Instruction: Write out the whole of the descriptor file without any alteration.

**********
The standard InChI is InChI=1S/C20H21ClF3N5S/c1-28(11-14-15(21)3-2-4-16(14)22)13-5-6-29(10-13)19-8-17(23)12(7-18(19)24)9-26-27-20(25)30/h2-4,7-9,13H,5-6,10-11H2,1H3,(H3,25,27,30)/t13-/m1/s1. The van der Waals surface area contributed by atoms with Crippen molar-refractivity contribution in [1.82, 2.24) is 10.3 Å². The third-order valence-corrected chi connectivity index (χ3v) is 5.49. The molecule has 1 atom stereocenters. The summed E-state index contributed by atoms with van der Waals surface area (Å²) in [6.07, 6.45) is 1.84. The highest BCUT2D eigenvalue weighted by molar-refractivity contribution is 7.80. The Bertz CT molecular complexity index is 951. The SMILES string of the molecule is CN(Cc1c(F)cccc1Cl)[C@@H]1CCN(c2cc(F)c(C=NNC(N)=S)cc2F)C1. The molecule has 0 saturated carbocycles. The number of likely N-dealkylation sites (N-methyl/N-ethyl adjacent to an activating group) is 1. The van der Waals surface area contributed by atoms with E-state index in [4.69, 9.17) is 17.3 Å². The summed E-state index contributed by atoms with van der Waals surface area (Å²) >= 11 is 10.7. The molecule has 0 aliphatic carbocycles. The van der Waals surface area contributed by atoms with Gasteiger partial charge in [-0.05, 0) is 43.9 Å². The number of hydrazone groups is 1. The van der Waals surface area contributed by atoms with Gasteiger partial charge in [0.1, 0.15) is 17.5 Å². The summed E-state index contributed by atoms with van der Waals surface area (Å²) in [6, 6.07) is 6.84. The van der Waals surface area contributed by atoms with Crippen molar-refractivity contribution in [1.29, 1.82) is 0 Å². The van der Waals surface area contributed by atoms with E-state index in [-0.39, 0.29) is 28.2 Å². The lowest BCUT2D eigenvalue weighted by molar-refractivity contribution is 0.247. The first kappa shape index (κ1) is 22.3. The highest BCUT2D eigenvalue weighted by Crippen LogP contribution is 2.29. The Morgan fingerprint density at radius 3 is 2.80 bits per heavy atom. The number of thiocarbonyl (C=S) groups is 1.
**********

The standard InChI is InChI=1S/C20H21ClF3N5S/c1-28(11-14-15(21)3-2-4-16(14)22)13-5-6-29(10-13)19-8-17(23)12(7-18(19)24)9-26-27-20(25)30/h2-4,7-9,13H,5-6,10-11H2,1H3,(H3,25,27,30)/t13-/m1/s1. The van der Waals surface area contributed by atoms with Crippen molar-refractivity contribution in [1.82, 2.24) is 10.3 Å². The third-order valence-corrected chi connectivity index (χ3v) is 5.49. The molecule has 1 atom stereocenters. The summed E-state index contributed by atoms with van der Waals surface area (Å²) in [6.07, 6.45) is 1.84. The highest BCUT2D eigenvalue weighted by molar-refractivity contribution is 7.80. The Bertz CT molecular complexity index is 951. The SMILES string of the molecule is CN(Cc1c(F)cccc1Cl)[C@@H]1CCN(c2cc(F)c(C=NNC(N)=S)cc2F)C1. The molecule has 0 saturated carbocycles. The number of likely N-dealkylation sites (N-methyl/N-ethyl adjacent to an activating group) is 1. The van der Waals surface area contributed by atoms with E-state index in [4.69, 9.17) is 17.3 Å². The summed E-state index contributed by atoms with van der Waals surface area (Å²) >= 11 is 10.7. The molecule has 0 aliphatic carbocycles. The van der Waals surface area contributed by atoms with Gasteiger partial charge in [-0.05, 0) is 43.9 Å². The number of hydrazone groups is 1. The van der Waals surface area contributed by atoms with Gasteiger partial charge in [0.1, 0.15) is 17.5 Å². The summed E-state index contributed by atoms with van der Waals surface area (Å²) in [6, 6.07) is 6.84. The van der Waals surface area contributed by atoms with Crippen molar-refractivity contribution in [1.29, 1.82) is 0 Å². The van der Waals surface area contributed by atoms with E-state index in [-0.39, 0.29) is 28.2 Å². The lowest BCUT2D eigenvalue weighted by molar-refractivity contribution is 0.247. The first kappa shape index (κ1) is 22.3. The highest BCUT2D eigenvalue weighted by Crippen LogP contribution is 2.29. The Morgan fingerprint density at radius 3 is 2.80 bits per heavy atom. The number of thiocarbonyl (C=S) groups is 1.